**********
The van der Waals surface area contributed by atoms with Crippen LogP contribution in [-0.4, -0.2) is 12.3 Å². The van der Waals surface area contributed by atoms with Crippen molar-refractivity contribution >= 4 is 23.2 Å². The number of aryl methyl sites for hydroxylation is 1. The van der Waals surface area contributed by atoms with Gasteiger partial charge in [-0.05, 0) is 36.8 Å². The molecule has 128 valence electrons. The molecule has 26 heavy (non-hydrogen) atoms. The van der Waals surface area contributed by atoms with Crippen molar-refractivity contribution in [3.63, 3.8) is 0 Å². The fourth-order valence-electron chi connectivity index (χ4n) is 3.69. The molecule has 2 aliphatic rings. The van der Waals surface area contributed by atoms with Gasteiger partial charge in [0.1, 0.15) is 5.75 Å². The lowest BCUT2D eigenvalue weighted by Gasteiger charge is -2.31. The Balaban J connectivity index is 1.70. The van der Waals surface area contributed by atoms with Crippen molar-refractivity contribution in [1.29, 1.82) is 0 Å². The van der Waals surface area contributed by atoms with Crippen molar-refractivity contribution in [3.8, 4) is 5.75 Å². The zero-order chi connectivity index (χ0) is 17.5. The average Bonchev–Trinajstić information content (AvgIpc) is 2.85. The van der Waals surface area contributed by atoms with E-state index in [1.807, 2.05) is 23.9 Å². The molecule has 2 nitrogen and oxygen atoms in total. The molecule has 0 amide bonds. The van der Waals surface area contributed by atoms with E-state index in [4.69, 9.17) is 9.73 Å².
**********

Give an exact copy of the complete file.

The van der Waals surface area contributed by atoms with Crippen LogP contribution in [-0.4, -0.2) is 12.3 Å². The van der Waals surface area contributed by atoms with Crippen molar-refractivity contribution >= 4 is 23.2 Å². The number of aryl methyl sites for hydroxylation is 1. The van der Waals surface area contributed by atoms with Gasteiger partial charge in [-0.05, 0) is 36.8 Å². The molecule has 128 valence electrons. The molecule has 26 heavy (non-hydrogen) atoms. The van der Waals surface area contributed by atoms with Crippen molar-refractivity contribution in [3.63, 3.8) is 0 Å². The fourth-order valence-electron chi connectivity index (χ4n) is 3.69. The molecule has 2 aliphatic rings. The van der Waals surface area contributed by atoms with Gasteiger partial charge in [0.1, 0.15) is 5.75 Å². The lowest BCUT2D eigenvalue weighted by Gasteiger charge is -2.31. The Balaban J connectivity index is 1.70. The van der Waals surface area contributed by atoms with Crippen molar-refractivity contribution in [1.29, 1.82) is 0 Å². The van der Waals surface area contributed by atoms with Crippen molar-refractivity contribution in [3.8, 4) is 5.75 Å². The zero-order chi connectivity index (χ0) is 17.5. The average Bonchev–Trinajstić information content (AvgIpc) is 2.85. The van der Waals surface area contributed by atoms with E-state index in [1.807, 2.05) is 23.9 Å². The molecule has 2 nitrogen and oxygen atoms in total. The molecule has 0 amide bonds. The van der Waals surface area contributed by atoms with E-state index in [4.69, 9.17) is 9.73 Å².